One definition of resilience I like is: ‘the strength and flexibility to produce your best results in challenging times’. Isn’t that good? Is anyone not living in challenging times? Is this relevant to you as a person, as a leader? I think so. Just like motivation. My own view of developing resilience is three fold: we need to develop self-awareness and self-esteem, focus on optimism and motivation, and then translate that into performance. And this at three levels: individual, team and organisation! Phew – a lot then? Let’s remember what Anna Harrington said: “Problem solving and emotions have a symbiotic relationship”. Profound, or what? Get more into this whole debate – get there on the 8th – get your ticket now.

I am so looking forward to seeing you all, meeting you all, interacting with you all at the big event. So, have you got a big enough reason to be there? I hope so.


9 Reasons to Attend the Leadership Showcase #8

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We come now to the penultimate reason why you should attend the Leadership Showcase at the Dominion Theatre on the 8th September (http://www.astoundingleadershipinsights.com/). The 8th reason for the 8th! If motivation, as our previous reason, weren’t enough, and was too obvious, then this is a subtler reason: curiosity. One of the things that I have discovered in life is the importance of curiosity and the appalling consequences of its absence. Naturally, if you feel you have no curiosity, then I must suggest in the jargon of our time: fake it till you make it! But first, before considering why curiosity is so important to business and organisations, let’s take a moment to understand why its absence is so detrimental.

The absence of curiosity invariably signifies one thing: a know-it-all mentality either manifesting as a smug complacency or in a busy-busy attitude that prides itself on the fact that it has no time to ‘stand and stare’. What this leads to is an absence of openness and – at its deepest level – an inability to learn. So here we are in the C21st, surrounded by my knowledge and more data than has ever existed in the history of the world, and we can’t learn anything from it because we already ‘know-it-all’. Further, we spend a fortune on OD – Organisational Development – or L&D – Learning and Development – departments and staff and find that we have employees but that not a lot really changes in terms of the big picture. We need to be clear here: having people whose fancy title is something to do with learning is no guarantee that it will. In fact I have a great story about exactly that. Some years ago I did Motivational Maps with a large organisation and found that the head of the department had the Expert motivator as her lowest score. When she came for her one-to-one feedback she sensed herself that ‘That’s not good is it?’ I said, ‘No, not really: you may have the skills to be head of L&D but actually you are not really interested in learning, are you? Looking at your profile, you like organising people’s learning, like being in charge, but others will almost certainly perceive you as not walking the talk. When was the last time you booked on a training session for yourself?’ And so it all came out! Of course, the point is more general here: if leaders aren’t curious about new knowledge, new learning, how can they expect their employees to be so?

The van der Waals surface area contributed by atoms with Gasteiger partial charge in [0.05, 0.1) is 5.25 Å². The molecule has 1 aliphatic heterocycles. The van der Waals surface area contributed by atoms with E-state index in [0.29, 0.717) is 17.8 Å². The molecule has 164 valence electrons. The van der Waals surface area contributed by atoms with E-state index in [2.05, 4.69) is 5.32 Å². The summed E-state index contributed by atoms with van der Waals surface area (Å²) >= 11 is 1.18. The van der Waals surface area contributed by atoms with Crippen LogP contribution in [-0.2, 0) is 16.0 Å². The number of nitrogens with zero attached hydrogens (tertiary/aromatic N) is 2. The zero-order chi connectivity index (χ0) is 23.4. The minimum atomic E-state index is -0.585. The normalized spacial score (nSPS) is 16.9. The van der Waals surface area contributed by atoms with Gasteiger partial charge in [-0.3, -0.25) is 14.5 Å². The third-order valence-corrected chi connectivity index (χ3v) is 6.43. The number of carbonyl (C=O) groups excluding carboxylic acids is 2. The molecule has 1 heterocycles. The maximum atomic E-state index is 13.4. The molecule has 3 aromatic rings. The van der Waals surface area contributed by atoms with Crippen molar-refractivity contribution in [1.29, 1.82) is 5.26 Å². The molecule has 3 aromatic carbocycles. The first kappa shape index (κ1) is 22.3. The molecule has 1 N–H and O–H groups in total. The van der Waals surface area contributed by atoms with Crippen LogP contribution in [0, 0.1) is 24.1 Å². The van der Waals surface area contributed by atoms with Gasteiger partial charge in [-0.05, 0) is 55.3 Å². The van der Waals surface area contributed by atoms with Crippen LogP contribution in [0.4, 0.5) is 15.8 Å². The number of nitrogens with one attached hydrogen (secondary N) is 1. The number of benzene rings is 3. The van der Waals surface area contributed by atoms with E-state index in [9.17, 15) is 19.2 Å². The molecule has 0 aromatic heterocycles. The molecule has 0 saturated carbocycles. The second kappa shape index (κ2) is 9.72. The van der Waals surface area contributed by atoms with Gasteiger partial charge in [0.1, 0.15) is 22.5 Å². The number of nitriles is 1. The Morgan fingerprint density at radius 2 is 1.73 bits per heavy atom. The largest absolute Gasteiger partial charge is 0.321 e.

But what about its presence? Well, its presence is absolutely essential. Why? Because without it, one of the two, and core, ‘things’ that one has to do is much less likely to happen. What is that? Those regular readers of my blogs will know that one of my all-time favourite observations comes from Peter Drucker: only two things make money for a business and everything else is a cost. What two things? Marketing and innovation. And it is this latter requirement, the need to innovate within a business or organisation, that is so crucial for its success. Indeed, even our marketing strategy too can – and maybe ought to - depend on innovation. When we say, for example, that we need to ‘niche’ our offering to the prospect, we are really talking about noticing that if we say that we are a ‘coach’ then that is one thing; we have a million competitors. But if we notice that there are far fewer ‘business coaches’ or ‘relationship coaches’ and our curiosity enables us to review exactly what is going on in these ‘niches’ and craft our offering accordingly, then we find we are far more likely to achieve positive business results.